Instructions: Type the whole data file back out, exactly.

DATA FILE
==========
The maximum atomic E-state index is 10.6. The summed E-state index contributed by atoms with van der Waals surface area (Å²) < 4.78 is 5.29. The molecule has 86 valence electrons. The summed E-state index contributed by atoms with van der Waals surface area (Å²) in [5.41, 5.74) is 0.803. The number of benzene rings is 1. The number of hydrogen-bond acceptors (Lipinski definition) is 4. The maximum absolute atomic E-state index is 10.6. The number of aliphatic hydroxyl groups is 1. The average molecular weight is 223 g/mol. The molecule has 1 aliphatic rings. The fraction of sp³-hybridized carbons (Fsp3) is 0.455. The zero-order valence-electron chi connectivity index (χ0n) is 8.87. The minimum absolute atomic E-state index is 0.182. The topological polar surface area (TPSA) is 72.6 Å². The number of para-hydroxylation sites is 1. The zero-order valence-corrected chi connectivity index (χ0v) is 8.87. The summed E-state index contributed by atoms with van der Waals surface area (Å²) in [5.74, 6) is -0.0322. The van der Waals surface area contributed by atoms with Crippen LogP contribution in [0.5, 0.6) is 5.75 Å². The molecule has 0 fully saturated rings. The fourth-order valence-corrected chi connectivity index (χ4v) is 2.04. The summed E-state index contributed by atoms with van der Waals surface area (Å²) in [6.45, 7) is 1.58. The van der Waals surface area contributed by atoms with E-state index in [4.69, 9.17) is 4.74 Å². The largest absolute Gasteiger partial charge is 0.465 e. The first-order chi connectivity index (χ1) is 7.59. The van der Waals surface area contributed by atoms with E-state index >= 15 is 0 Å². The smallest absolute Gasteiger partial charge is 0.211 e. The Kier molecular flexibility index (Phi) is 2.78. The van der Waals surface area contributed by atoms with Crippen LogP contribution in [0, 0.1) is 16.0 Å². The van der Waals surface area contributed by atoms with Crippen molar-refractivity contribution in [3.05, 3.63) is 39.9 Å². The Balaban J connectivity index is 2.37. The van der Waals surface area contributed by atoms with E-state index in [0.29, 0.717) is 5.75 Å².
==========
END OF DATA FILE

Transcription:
The maximum atomic E-state index is 10.6. The summed E-state index contributed by atoms with van der Waals surface area (Å²) < 4.78 is 5.29. The molecule has 86 valence electrons. The summed E-state index contributed by atoms with van der Waals surface area (Å²) in [5.41, 5.74) is 0.803. The number of benzene rings is 1. The number of hydrogen-bond acceptors (Lipinski definition) is 4. The maximum absolute atomic E-state index is 10.6. The number of aliphatic hydroxyl groups is 1. The average molecular weight is 223 g/mol. The molecule has 1 aliphatic rings. The fraction of sp³-hybridized carbons (Fsp3) is 0.455. The zero-order valence-electron chi connectivity index (χ0n) is 8.87. The minimum absolute atomic E-state index is 0.182. The topological polar surface area (TPSA) is 72.6 Å². The number of para-hydroxylation sites is 1. The zero-order valence-corrected chi connectivity index (χ0v) is 8.87. The summed E-state index contributed by atoms with van der Waals surface area (Å²) in [5.74, 6) is -0.0322. The van der Waals surface area contributed by atoms with Crippen LogP contribution in [0.5, 0.6) is 5.75 Å². The molecule has 0 fully saturated rings. The fourth-order valence-corrected chi connectivity index (χ4v) is 2.04. The summed E-state index contributed by atoms with van der Waals surface area (Å²) in [6.45, 7) is 1.58. The van der Waals surface area contributed by atoms with E-state index in [4.69, 9.17) is 4.74 Å². The largest absolute Gasteiger partial charge is 0.465 e. The first-order chi connectivity index (χ1) is 7.59. The van der Waals surface area contributed by atoms with E-state index >= 15 is 0 Å². The smallest absolute Gasteiger partial charge is 0.211 e. The Kier molecular flexibility index (Phi) is 2.78. The van der Waals surface area contributed by atoms with Crippen LogP contribution in [0, 0.1) is 16.0 Å². The van der Waals surface area contributed by atoms with Crippen molar-refractivity contribution in [3.05, 3.63) is 39.9 Å². The Balaban J connectivity index is 2.37. The van der Waals surface area contributed by atoms with E-state index in [0.29, 0.717) is 5.75 Å².